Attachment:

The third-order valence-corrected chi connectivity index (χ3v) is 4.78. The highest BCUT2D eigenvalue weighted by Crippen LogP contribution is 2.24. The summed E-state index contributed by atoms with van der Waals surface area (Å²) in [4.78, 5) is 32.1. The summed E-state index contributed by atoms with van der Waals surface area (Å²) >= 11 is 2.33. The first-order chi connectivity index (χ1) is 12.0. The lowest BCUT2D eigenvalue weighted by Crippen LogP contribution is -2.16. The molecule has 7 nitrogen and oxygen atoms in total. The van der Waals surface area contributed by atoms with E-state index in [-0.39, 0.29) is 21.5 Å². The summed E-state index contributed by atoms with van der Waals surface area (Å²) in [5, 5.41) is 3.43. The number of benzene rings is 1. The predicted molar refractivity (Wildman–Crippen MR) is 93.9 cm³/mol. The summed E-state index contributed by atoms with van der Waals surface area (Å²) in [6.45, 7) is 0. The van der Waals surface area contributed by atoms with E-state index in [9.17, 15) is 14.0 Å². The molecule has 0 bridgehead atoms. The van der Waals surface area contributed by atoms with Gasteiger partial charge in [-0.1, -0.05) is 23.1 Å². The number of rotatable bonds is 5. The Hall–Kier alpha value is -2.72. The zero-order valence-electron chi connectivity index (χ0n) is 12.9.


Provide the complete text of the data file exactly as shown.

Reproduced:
The third-order valence-corrected chi connectivity index (χ3v) is 4.78. The highest BCUT2D eigenvalue weighted by Crippen LogP contribution is 2.24. The summed E-state index contributed by atoms with van der Waals surface area (Å²) in [4.78, 5) is 32.1. The summed E-state index contributed by atoms with van der Waals surface area (Å²) >= 11 is 2.33. The first-order chi connectivity index (χ1) is 12.0. The lowest BCUT2D eigenvalue weighted by Crippen LogP contribution is -2.16. The molecule has 7 nitrogen and oxygen atoms in total. The van der Waals surface area contributed by atoms with E-state index in [-0.39, 0.29) is 21.5 Å². The summed E-state index contributed by atoms with van der Waals surface area (Å²) in [5, 5.41) is 3.43. The number of benzene rings is 1. The predicted molar refractivity (Wildman–Crippen MR) is 93.9 cm³/mol. The summed E-state index contributed by atoms with van der Waals surface area (Å²) in [6.45, 7) is 0. The van der Waals surface area contributed by atoms with E-state index in [9.17, 15) is 14.0 Å². The molecule has 0 bridgehead atoms. The van der Waals surface area contributed by atoms with Gasteiger partial charge in [-0.1, -0.05) is 23.1 Å². The number of rotatable bonds is 5. The Hall–Kier alpha value is -2.72. The zero-order valence-electron chi connectivity index (χ0n) is 12.9.